MRSA Project Process Flow                                        Each hospitals sends                                     ...
Web portal-Outreach Hospital
Study Design      Retrospective analysis of OSUMC banked isolates       (projected ~450 isolates) Study period 1/1/07-10/...
Emerg Infect Dis 2012;18:1557-156528
Results      Among 1286 MRSA isolates collected as part of       the MRSA surveillance project there were 78       (6%) i...
ST 239      Demonstrated epidemic/outbreak potential-       caused a 2 year ICU outbreak in London      Healthcare-assoc...
Emerg Infect Dis 2012;18:1557-156531
Emerg Infect Dis 2012;18:1557-156532
Pseudomonas aeruginosa      Gram-negative, non-fermenting bacillus      Common environmental pathogen, especially in    ...
Clinical Infections      Bacteremia in neutropenic patients; more       common in the 1980’s, decreasing in past       de...
Imipenem-resistant Pseudomonas     aeruginosa      University of Pennsylvania      1991 to 2000, significant increase in...
Extended spectrum β-lactamases      K. pneumoniae, E. coli      Also reported with       Salmonella, Proteus, Enterobact...
ESBLs      Phenotype: resistance to 3rd generation       cephalosporins and monobactams      Their proliferation is a gl...
Clin Infect Dis 2006;42:S15338
Clin Infect Dis 2006;42:S15339
Carbapenemases      Carbapenemases are enzymes which can       inactivate a wide range of antibiotics including       the...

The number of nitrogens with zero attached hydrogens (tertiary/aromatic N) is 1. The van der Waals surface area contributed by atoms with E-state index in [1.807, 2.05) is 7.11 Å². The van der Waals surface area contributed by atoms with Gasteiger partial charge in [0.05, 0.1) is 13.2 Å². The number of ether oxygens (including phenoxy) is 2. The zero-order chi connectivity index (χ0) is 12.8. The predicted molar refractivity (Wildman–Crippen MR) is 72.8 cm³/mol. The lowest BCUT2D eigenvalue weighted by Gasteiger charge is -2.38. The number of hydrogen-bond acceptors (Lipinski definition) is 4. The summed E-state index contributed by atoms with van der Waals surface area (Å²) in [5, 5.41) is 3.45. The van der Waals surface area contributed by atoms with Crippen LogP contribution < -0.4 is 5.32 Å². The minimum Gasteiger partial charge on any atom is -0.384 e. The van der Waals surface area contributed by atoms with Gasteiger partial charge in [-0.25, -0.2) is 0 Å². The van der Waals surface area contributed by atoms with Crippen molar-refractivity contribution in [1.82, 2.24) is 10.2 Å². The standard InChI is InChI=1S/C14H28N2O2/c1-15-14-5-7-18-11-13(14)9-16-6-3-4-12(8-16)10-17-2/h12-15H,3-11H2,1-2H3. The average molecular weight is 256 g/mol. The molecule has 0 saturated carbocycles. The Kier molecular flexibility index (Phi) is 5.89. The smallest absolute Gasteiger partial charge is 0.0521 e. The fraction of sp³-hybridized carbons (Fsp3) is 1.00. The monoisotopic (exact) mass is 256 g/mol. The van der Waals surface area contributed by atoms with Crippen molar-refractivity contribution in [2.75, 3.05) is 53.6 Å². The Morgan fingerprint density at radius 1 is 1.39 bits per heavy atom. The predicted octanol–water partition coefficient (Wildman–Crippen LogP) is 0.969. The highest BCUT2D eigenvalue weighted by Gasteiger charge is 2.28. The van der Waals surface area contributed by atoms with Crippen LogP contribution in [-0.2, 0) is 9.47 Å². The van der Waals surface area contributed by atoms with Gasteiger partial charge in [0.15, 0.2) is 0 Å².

KPC      96 isolates from 10 Brooklyn hospitals      All resistant to carbapenems and most other       antibiotics     ...
NDM-1 strain      New Delhi metallo-beta-lactamase-1      Klebsiella pneumoniae and Escherichia coli.      NDM-1 has be...
Lancet Infect Dis 2010;10:597-60244
Lancet Infect Dis 2010;10:597-60245
Lancet Infect Dis 2010;10:597-60246
Acinetobacter baumannii      Acinetobacter baumannii (Ab) is a ubiquitous       encapsulated, aerobic, nonfermentive gram...
Acinetobacter baumannii (Ab)      Major risk factors include invasive procedures       such as using mechanical ventilati...
MDR Ab outbreaks across geographic     distances      Citywide clonal outbreak of MDR-Ab; involved 15       hospitals in ...
Colistin      Mixture of cyclic polypeptides (polymixin A and       B); polycationic with both hydrophilic and       lipo...
Colistin resistance      265 isolates of Acinetobacter from 2 Korean hospitals      Categorized into 3 subgroups:       ...
Emerging antimicrobial resistance of     importance in human medicine      Methicillin-Resistant Staphylococcus aureus   ...